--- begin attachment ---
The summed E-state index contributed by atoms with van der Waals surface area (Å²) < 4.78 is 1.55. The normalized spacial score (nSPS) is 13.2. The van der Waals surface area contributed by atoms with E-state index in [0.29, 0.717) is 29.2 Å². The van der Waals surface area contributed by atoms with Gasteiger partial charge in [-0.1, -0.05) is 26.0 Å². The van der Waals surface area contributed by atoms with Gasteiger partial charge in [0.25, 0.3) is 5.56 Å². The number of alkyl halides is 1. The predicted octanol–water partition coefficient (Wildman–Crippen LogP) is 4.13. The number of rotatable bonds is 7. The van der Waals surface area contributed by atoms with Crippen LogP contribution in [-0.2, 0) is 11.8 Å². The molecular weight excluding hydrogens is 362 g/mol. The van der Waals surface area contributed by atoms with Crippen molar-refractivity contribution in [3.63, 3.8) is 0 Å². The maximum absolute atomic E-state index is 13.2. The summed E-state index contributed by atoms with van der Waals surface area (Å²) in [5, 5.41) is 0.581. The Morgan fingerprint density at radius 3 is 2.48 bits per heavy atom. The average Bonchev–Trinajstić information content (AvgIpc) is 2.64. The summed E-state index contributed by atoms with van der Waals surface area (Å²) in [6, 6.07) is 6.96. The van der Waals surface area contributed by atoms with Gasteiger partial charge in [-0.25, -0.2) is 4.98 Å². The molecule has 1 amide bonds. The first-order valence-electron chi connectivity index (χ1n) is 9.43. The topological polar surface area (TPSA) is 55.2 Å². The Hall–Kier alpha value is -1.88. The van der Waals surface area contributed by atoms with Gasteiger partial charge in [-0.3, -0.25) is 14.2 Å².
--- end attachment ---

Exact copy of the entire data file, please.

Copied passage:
The summed E-state index contributed by atoms with van der Waals surface area (Å²) < 4.78 is 1.55. The normalized spacial score (nSPS) is 13.2. The van der Waals surface area contributed by atoms with E-state index in [0.29, 0.717) is 29.2 Å². The van der Waals surface area contributed by atoms with Gasteiger partial charge in [-0.1, -0.05) is 26.0 Å². The van der Waals surface area contributed by atoms with Gasteiger partial charge in [0.25, 0.3) is 5.56 Å². The number of alkyl halides is 1. The predicted octanol–water partition coefficient (Wildman–Crippen LogP) is 4.13. The number of rotatable bonds is 7. The van der Waals surface area contributed by atoms with Crippen LogP contribution in [-0.2, 0) is 11.8 Å². The molecular weight excluding hydrogens is 362 g/mol. The van der Waals surface area contributed by atoms with Crippen molar-refractivity contribution in [3.63, 3.8) is 0 Å². The maximum absolute atomic E-state index is 13.2. The summed E-state index contributed by atoms with van der Waals surface area (Å²) in [5, 5.41) is 0.581. The Morgan fingerprint density at radius 3 is 2.48 bits per heavy atom. The average Bonchev–Trinajstić information content (AvgIpc) is 2.64. The summed E-state index contributed by atoms with van der Waals surface area (Å²) in [6, 6.07) is 6.96. The van der Waals surface area contributed by atoms with Gasteiger partial charge in [-0.25, -0.2) is 4.98 Å². The molecule has 1 amide bonds. The first-order valence-electron chi connectivity index (χ1n) is 9.43. The topological polar surface area (TPSA) is 55.2 Å². The Hall–Kier alpha value is -1.88. The van der Waals surface area contributed by atoms with Gasteiger partial charge in [-0.3, -0.25) is 14.2 Å².